Hidden beneath the ocean waters, coral reefs teem with life. Fish, corals, lobsters, clams, seahorses, sponges, and sea turtles are only a few of the thousands of creatures that rely on reefs for their survival.
Coral reefs are also living museums and reflect thousands of years of history. Many U.S. coral reefs were alive and thriving centuries before the European colonization of the nearby shores. Some reefs are even older than our old-growth redwood forests. They are an integral part of many cultures and our natural heritage.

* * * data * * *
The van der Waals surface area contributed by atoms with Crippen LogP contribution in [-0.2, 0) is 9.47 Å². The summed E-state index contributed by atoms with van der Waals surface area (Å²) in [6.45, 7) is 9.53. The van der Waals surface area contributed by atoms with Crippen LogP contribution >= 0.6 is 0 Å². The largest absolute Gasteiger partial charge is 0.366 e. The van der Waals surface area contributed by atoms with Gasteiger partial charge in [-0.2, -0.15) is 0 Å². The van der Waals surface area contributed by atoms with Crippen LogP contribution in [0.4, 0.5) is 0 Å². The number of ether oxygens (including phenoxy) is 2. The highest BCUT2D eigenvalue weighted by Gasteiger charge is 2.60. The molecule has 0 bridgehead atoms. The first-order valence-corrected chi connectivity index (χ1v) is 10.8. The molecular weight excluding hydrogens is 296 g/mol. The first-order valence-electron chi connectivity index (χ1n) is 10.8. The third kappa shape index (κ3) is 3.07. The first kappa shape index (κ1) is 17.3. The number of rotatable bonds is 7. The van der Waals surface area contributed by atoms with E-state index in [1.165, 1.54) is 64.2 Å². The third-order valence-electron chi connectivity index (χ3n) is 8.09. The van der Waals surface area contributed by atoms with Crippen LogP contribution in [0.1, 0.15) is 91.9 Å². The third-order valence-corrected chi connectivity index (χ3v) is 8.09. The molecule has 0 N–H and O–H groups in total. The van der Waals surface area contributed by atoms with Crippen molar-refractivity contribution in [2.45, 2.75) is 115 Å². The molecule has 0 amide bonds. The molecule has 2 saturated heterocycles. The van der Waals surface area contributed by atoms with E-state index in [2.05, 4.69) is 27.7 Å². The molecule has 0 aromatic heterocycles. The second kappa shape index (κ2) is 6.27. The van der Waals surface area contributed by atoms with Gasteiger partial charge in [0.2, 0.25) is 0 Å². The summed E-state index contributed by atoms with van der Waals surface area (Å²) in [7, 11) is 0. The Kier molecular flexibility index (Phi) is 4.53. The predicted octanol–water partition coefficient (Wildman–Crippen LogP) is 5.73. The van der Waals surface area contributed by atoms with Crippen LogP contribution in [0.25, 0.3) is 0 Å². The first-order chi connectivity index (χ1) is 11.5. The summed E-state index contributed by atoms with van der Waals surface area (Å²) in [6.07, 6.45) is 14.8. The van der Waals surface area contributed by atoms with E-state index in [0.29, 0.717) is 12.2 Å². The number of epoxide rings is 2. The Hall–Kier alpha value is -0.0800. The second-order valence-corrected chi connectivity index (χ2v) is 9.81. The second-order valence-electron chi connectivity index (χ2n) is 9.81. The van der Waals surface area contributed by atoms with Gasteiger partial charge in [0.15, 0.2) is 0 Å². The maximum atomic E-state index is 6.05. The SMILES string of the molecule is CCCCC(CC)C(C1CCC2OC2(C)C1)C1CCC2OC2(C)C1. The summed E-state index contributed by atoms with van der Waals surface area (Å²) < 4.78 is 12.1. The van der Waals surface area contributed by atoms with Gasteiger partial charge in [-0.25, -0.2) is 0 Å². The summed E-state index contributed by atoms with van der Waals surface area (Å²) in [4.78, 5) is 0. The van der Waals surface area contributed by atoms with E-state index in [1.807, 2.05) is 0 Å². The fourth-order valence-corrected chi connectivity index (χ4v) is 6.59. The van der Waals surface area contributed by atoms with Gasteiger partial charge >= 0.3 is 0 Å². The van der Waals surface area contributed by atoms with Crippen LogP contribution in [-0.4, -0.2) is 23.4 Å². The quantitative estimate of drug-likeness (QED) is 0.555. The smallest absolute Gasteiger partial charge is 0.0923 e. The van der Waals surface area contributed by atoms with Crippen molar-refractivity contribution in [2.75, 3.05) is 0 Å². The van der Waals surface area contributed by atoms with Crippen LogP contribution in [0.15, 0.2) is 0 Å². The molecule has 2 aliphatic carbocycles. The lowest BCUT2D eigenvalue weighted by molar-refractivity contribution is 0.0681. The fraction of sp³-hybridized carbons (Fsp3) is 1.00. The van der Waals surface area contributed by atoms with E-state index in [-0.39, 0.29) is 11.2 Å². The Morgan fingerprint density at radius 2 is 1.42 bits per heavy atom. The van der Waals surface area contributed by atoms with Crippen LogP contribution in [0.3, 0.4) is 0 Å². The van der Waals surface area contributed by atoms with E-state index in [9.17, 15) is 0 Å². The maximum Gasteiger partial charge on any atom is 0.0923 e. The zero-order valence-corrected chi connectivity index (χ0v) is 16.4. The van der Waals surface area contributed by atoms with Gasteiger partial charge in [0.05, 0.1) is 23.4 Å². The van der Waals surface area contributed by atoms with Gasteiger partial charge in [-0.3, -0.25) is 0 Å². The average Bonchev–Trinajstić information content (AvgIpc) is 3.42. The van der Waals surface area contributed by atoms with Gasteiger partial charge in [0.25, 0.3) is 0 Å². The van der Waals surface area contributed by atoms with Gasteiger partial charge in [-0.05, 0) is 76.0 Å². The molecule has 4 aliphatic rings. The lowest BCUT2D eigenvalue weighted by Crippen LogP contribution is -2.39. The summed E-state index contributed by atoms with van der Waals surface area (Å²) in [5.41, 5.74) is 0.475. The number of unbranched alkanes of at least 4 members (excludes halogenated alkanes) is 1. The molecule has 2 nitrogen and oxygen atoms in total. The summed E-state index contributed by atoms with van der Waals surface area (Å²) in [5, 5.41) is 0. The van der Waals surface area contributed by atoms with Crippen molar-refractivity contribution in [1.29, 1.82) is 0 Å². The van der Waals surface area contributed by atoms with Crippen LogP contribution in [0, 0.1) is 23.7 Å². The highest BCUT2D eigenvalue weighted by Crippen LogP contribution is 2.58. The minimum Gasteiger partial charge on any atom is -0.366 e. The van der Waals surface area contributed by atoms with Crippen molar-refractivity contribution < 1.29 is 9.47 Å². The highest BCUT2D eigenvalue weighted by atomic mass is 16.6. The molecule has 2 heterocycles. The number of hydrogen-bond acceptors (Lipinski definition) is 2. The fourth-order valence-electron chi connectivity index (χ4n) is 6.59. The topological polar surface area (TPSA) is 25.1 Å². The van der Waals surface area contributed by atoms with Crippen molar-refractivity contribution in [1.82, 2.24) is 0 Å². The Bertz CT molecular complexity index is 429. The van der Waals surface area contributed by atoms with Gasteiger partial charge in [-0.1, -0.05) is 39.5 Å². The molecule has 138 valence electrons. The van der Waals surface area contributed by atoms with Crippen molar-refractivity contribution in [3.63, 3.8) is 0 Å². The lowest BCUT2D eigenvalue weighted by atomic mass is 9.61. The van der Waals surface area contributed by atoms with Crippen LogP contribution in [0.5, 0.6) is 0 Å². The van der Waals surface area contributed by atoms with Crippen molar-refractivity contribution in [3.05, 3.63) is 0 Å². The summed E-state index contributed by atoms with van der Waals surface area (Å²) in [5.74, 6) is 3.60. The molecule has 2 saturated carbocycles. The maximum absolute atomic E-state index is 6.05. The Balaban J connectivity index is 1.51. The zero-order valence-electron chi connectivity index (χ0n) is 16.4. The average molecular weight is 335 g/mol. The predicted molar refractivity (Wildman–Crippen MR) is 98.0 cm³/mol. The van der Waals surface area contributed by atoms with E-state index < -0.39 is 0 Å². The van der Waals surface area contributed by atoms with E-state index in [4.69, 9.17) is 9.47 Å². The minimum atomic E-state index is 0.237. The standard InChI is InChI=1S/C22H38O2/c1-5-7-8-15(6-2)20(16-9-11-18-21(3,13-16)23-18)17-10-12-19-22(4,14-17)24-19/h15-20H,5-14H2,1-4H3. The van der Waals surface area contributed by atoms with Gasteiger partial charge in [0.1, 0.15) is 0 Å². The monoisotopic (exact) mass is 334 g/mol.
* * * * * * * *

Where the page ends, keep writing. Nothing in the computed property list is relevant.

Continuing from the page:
Today, these important habitats are threatened by a range of human activities. Many of the world’s reefs have already been destroyed or severely damaged by water pollution, overfishing and destructive fishing practices, disease, global climate change, and ship groundings. However, we can still protect and preserve our remaining reefs by acting now.